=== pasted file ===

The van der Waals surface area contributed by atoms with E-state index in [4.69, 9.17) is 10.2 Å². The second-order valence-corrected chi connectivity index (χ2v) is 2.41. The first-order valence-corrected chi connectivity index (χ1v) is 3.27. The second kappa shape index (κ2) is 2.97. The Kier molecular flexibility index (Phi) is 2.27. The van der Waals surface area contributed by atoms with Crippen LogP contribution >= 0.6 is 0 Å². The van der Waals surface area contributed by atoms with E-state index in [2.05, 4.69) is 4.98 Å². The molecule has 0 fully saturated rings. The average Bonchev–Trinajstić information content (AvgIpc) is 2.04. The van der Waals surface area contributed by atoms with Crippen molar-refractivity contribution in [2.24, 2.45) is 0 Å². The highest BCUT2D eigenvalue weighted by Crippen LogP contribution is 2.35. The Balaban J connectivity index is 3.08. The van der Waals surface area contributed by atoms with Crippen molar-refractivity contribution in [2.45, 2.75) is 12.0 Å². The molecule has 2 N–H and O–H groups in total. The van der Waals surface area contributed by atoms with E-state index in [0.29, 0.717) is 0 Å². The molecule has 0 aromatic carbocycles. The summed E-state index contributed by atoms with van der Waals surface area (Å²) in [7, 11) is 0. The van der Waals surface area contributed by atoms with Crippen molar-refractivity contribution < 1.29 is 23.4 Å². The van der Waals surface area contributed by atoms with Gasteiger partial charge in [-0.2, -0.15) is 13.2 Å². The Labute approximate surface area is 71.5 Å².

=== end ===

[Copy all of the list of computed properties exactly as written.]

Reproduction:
The van der Waals surface area contributed by atoms with E-state index in [4.69, 9.17) is 10.2 Å². The second-order valence-corrected chi connectivity index (χ2v) is 2.41. The first-order valence-corrected chi connectivity index (χ1v) is 3.27. The second kappa shape index (κ2) is 2.97. The Kier molecular flexibility index (Phi) is 2.27. The van der Waals surface area contributed by atoms with Crippen LogP contribution >= 0.6 is 0 Å². The van der Waals surface area contributed by atoms with E-state index in [2.05, 4.69) is 4.98 Å². The molecule has 0 fully saturated rings. The average Bonchev–Trinajstić information content (AvgIpc) is 2.04. The van der Waals surface area contributed by atoms with Crippen molar-refractivity contribution in [2.24, 2.45) is 0 Å². The highest BCUT2D eigenvalue weighted by Crippen LogP contribution is 2.35. The Balaban J connectivity index is 3.08. The van der Waals surface area contributed by atoms with Crippen molar-refractivity contribution in [2.45, 2.75) is 12.0 Å². The molecule has 2 N–H and O–H groups in total. The van der Waals surface area contributed by atoms with E-state index in [0.29, 0.717) is 0 Å². The molecule has 0 aromatic carbocycles. The summed E-state index contributed by atoms with van der Waals surface area (Å²) in [7, 11) is 0. The van der Waals surface area contributed by atoms with Crippen molar-refractivity contribution < 1.29 is 23.4 Å². The van der Waals surface area contributed by atoms with Gasteiger partial charge in [-0.2, -0.15) is 13.2 Å². The Labute approximate surface area is 71.5 Å².